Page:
Quite a number of Geisha had romantic relationships with their dannas, but these were based on mutual feelings for each other.
A “danna-contract” (contracts usually do not exist in the karyukai and it is usually based on a verbal promise) did not intail a romantic or sexual relationship. Most men supported Geisha as a sign of their wealth and prestige, sort of like patronizing the opera in the west.

Back in the day, a lot of male artists like Kabuki and Noh actors also sponsered Geisha, because both are artists, so they had a certain kinship and often developed friendships over artistic aspects.

Of course, some men and Geisha fell in love with each other at the parlor, but that’s just what naturally happens to most people.
If there was a mutual romantic interest and the man could afford it, he would of course try to become her danna, because not only meant this being able to spend more time with her (a danna’s request for a meeting is always more important than that of any other customer and a danna can also pay a Geisha’s hourly fee to buy her some time-off - which she might spend with him, casually, if she wants to), but also got to support the woman he loved in her career.

A Geisha’s private romantic and sexual life was always her own buisness -  they were and are allowed to date who they want and are never kept from (and sometimes even encouraged) marrying.

Today, danna are increasingly rare, as Geisha numbers are much lower (about 1,100 in total) and Geisha are just not as popular as they were in the 1920s, for example, so there are less people willing to support Geisha.
A lot of Geisha today also value complete independence and want no one to patronize them. Most independent Geisha can also live comfortably off their job and don’t feel like they need any additional support.

Some Geisha do still dave danna, but these relationships are kept private as they are really no one elses’s buisness.

So no, Geisha are not and never were called upon to have relationships with buisnessmen, although some did and very few still do, but because both parties want to.


February is without question one of my favourite months in Kyoto’s Karyukai.

Every year on the 25th, Kitano Tenmangu shrine holds the Baikasai (plum blossom festival), a big tea ceremony where Maiko and Geiko attend guests.

Besides all the marvelous outfits and kanzashi, what truly takes my heart is the quietly joyfull atmosphere and all the care those ladies put into a simple tea bowl.

All those amazing pictures are by Prado (ex WalkingKyoto)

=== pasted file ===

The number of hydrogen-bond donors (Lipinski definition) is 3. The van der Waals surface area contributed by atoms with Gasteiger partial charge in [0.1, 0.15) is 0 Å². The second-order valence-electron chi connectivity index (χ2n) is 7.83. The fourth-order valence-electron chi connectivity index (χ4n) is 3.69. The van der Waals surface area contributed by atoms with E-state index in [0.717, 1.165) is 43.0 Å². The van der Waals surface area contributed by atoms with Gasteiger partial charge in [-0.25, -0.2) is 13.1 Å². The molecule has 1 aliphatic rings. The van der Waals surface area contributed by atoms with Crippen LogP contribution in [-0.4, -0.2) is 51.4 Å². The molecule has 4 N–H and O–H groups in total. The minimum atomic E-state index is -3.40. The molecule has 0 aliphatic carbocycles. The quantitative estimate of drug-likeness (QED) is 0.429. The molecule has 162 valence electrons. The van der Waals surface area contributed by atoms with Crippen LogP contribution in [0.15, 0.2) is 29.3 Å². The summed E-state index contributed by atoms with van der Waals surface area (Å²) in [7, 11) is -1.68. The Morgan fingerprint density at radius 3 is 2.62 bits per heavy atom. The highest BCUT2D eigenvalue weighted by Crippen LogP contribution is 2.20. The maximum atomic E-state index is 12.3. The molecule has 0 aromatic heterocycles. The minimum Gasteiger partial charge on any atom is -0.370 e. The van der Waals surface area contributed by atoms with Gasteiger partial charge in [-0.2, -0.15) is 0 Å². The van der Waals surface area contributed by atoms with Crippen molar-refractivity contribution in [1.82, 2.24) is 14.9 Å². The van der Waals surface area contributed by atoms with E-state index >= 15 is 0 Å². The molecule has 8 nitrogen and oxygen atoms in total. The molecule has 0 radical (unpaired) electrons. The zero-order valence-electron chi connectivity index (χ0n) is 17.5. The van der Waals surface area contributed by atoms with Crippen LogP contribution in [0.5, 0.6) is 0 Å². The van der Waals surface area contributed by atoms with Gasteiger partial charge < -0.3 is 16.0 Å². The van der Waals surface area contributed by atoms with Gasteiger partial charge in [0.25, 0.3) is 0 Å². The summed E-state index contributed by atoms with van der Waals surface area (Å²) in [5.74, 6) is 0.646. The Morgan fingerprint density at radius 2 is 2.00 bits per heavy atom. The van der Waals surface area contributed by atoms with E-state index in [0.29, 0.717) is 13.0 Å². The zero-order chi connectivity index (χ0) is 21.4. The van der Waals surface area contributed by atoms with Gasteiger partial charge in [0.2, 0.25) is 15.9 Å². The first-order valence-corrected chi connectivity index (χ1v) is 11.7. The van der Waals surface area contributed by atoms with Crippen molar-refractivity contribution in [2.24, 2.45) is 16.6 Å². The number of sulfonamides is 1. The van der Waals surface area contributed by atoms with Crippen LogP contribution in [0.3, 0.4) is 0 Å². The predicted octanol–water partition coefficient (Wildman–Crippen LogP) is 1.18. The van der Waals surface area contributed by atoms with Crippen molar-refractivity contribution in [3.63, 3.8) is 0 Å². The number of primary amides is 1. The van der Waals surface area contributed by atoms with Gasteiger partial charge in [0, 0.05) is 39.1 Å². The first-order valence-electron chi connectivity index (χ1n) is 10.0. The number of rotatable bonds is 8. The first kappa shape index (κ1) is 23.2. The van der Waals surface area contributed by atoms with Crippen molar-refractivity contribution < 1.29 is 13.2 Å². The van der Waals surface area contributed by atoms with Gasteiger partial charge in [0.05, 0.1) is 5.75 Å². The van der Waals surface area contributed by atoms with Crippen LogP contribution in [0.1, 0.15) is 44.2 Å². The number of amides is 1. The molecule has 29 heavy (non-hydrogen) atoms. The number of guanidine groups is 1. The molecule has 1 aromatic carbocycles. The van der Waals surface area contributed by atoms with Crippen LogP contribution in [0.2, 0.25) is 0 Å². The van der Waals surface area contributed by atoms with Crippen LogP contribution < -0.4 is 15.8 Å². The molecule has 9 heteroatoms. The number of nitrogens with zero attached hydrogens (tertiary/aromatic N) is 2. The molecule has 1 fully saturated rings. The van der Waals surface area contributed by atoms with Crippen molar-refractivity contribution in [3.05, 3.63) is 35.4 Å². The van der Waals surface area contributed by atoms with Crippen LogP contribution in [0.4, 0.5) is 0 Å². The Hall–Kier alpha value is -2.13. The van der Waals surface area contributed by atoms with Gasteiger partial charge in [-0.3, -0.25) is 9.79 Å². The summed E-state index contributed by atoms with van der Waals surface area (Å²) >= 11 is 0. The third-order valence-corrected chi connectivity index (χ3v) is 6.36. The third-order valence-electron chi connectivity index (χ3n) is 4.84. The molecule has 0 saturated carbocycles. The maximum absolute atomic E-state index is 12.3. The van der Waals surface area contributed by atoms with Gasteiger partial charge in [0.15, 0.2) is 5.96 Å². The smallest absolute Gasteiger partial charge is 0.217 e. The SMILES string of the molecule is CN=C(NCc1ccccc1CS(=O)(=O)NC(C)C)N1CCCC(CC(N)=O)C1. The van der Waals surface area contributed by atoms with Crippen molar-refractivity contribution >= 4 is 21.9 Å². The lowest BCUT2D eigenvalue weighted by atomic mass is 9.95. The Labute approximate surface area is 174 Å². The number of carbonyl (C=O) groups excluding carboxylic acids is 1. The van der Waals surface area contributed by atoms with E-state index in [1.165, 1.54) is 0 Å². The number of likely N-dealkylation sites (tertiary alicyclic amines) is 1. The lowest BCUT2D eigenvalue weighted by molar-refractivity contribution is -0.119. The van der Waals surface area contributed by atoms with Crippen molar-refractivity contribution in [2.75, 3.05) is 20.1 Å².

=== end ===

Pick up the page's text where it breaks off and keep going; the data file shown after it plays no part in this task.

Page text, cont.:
Miyajimacho promotional video


Maiko Hisamomo (Tanmika Okiya) of Pontocho has started to wear the pre-sakkou hairstyle oshidori no hina!

This means that she will become a Geiko in about 6 weeks to 2 months!

This is really surprising, as Hisamomo became a senior Maiko just 7 months ago and has been a Maiko for “only” for years (Pontocho tends to keep its’ Maiko for longer than other hanamachi)!

But this is really exciting, Hisamomo is one of my favourite Maiko of Pontocho, I’m looking forward to seeing her in other hairstyles!

You can see her wearing kikugasane in this video, which was taken just yesterday.

anonymous asked:

Hi there! I adore your blog so much!!! <3 OK, so my question is inspired by the other Anon who asked about Kikutsuru. I'm curious about geiko Kikuno of Miyagawacho. I know that she and Kikutsuru both live (or used to live) in the Hanafusa okiya, but I can't find much info on Kikuno, other than her new little sister Kikuyae. Can you help me?

Hello! Aww, thank you, so many friendly anons these last days :).

There really isn’t a lot of information and only very few pictures of Geiko Kikuno, which is a shame, because she is absolutely gorgeous.

I don’t know the exact date of her misedashi and erikae, but she took Maiko Kikuyū (now retired) under her wings as an imouto in 2004, when she was a senior Maiko, so she either had her Erikae in late 2004 or early 2005, but most likely early 2005, because Kikuyū debuted in November 2004, really late into the year.

Her misedashi was probably 4-5 years before that, so Kikuno also has been around for a while now. She should be around 31 or 32 by now, so she is a senior Geiko by now, and she is only a little bit older than Kikutsuru.